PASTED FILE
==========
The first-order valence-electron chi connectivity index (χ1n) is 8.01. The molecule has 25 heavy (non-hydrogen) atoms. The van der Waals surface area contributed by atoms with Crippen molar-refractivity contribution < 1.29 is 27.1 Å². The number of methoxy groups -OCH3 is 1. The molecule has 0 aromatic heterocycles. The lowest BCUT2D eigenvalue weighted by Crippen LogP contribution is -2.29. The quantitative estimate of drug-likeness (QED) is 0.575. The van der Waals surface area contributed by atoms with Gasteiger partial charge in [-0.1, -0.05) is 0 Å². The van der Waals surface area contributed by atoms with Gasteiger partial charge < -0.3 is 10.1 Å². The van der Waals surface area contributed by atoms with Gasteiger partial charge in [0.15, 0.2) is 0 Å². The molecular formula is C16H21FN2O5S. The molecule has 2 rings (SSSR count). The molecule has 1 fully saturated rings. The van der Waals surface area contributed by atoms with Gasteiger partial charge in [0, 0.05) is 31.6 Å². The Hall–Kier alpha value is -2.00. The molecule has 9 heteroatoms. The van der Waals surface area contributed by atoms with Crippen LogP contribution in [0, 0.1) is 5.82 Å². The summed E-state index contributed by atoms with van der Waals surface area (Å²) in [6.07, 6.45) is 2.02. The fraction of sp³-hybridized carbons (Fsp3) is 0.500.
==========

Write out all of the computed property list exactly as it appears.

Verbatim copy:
The first-order valence-electron chi connectivity index (χ1n) is 8.01. The molecule has 25 heavy (non-hydrogen) atoms. The van der Waals surface area contributed by atoms with Crippen molar-refractivity contribution < 1.29 is 27.1 Å². The number of methoxy groups -OCH3 is 1. The molecule has 0 aromatic heterocycles. The lowest BCUT2D eigenvalue weighted by Crippen LogP contribution is -2.29. The quantitative estimate of drug-likeness (QED) is 0.575. The van der Waals surface area contributed by atoms with Gasteiger partial charge in [-0.1, -0.05) is 0 Å². The van der Waals surface area contributed by atoms with Gasteiger partial charge < -0.3 is 10.1 Å². The van der Waals surface area contributed by atoms with Gasteiger partial charge in [0.15, 0.2) is 0 Å². The molecular formula is C16H21FN2O5S. The molecule has 2 rings (SSSR count). The molecule has 1 fully saturated rings. The van der Waals surface area contributed by atoms with Gasteiger partial charge in [0, 0.05) is 31.6 Å². The Hall–Kier alpha value is -2.00. The molecule has 9 heteroatoms. The van der Waals surface area contributed by atoms with Crippen LogP contribution in [0, 0.1) is 5.82 Å². The summed E-state index contributed by atoms with van der Waals surface area (Å²) in [6.07, 6.45) is 2.02. The fraction of sp³-hybridized carbons (Fsp3) is 0.500.